This will be another year of economic misery – UPND

This will be another year of economic misery – UPND

By Situmbeko Musokotwane

Chairman of the Economics and Finance Committee

Greetings from the entire UPND and indeed from the party’s economic team.

While we wish all citizens a happy new year, we doubt that 2019 will be a year of economic prosperity. To the
contrary, it is likely to be a year of economic misery.

The government is painting a rosy economic picture for 2019. This is extremely misleading for the average Zambian. The UPND is not alone in being skeptical about a prosperous 2019. The international media is awash with reports and analysis about the impending economic crisis in Zambia largely due to the country’s excessive
national debt. Strangely, it is only in Zambia where there is no active discussion about this crisis.

The rosy picture from the government is based on their projection for strong economic growth in 2019. For now,
let’s start off by assuming that the growth will indeed materialize. We shall return to this issue later.
The links between strong economic growth and prosperity are well known. Strong growth generally results in
more employment opportunities because expanding enterprises tend to employ more labor. Strong economic
growth increases business opportunities because enterprises increase their purchases from each other as they
expand production. Strong economic growth also tends to increase tax revenue collections by the government
even without increasing tax rates. This comes about because new employees cited above become tax payers. Also increased volume of transactions as the economy expands generates more tax revenue. With more tax revenue, a responsible government can spend more on public goods like education, health and infrastructure.
It does not follow however that higher economic growth will always lead to general prosperity. It all depends on other factors. It is like in a family. The mere fact that the bread winner gets a salary increasement does not mean that the family will automatically prosper. It may be that the bread winner is irresponsible and will waste the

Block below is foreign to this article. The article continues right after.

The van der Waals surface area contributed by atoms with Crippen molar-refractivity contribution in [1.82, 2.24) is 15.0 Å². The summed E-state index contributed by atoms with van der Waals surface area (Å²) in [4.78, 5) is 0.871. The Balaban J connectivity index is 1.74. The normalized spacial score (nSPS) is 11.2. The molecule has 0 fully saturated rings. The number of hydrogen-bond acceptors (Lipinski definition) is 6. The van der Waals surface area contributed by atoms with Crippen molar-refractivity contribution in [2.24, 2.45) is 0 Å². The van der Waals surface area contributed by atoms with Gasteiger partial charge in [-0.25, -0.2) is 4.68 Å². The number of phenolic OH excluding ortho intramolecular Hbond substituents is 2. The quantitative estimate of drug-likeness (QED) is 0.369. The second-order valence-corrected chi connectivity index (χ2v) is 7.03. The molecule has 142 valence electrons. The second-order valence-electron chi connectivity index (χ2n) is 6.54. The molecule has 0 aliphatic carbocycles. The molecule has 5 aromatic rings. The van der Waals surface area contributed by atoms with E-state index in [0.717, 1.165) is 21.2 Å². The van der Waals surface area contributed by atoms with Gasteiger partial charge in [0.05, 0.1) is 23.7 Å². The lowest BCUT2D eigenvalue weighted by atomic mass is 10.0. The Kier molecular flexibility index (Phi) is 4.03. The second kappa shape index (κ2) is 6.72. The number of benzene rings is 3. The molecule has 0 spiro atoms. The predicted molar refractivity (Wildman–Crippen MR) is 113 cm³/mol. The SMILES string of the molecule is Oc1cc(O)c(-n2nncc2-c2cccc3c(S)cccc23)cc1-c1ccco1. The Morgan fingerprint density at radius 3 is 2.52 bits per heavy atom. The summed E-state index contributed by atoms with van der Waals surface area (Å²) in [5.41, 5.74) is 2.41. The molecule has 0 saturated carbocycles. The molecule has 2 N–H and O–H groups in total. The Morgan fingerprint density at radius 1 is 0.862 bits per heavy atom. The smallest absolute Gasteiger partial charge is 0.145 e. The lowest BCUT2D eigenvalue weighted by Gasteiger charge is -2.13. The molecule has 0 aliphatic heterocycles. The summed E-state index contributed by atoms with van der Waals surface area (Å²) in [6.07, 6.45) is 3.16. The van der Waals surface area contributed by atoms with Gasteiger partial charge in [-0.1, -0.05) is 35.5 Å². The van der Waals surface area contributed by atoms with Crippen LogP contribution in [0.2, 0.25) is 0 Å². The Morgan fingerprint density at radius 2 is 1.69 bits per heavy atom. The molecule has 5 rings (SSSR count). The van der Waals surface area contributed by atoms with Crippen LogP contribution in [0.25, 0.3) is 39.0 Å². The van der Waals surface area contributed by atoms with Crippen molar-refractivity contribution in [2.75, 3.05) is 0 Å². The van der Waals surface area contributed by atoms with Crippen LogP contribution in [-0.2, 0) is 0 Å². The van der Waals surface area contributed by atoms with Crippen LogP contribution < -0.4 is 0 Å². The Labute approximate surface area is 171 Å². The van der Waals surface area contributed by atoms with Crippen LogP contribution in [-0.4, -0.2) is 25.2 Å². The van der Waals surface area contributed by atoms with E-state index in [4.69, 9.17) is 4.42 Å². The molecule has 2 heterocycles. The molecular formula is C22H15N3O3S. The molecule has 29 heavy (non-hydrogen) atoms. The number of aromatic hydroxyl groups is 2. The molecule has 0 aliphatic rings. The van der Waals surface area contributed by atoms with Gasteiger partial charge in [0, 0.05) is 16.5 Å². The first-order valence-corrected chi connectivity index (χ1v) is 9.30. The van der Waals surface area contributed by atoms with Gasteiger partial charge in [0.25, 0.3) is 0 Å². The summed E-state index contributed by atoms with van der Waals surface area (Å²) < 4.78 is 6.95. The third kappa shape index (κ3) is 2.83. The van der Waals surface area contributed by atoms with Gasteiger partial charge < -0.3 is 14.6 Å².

money. It may be that the family has over borrowed, meaning that the increment in salary will be swallowed up
by rising debt service. Other similar factors may be identified.
Similarly, at the national level, higher economic growth may not lead to general prosperity. The high growth rate the PF government boasts about is unlikely to benefit the majority of the citizens. This is largely due to the debt
crisis that the PF government has brought about. Here are examples of how the debt crisis will undo the potentially positive impact of economic growth.

Firstly, most businesses big and small have already noticed that selling products and services has become harder
– “there is no money in the economy” -, as the saying goes. Indeed, there is little money in the country and the
reason is that a lot of it is being sent outside the country to service (external) debt. This means there is less money remaining within Zambia to be spent here. This problem is likely to continue with intensity in 2019 and beyond.
Secondly, it is highly unlikely that public workers will receive meaningful salary increments in the foreseeable future. From 2015 the prices of goods and services such as fuel, transport, food and electricity have gone up
significantly. While this happened, public workers won only paltry salary increments that failed to compensate them for the risen cost of living. They are unlikely to win meaningful salary increments in the next few years.
Again we must blame debt servicing for gobbling up most of the money at the expense of public workers.
Thirdly, 2019 can hardly be expected to be a prosperous year because of the very high risk of the Kwacha losing
value against other currencies or what is called an exchange rate depreciation. This risk is very real. The likely
cause once again is the high debt burden facing the country.

Since 2014, Zambia has consistently been losing foreign exchange reserves – dollars and other foreign currencies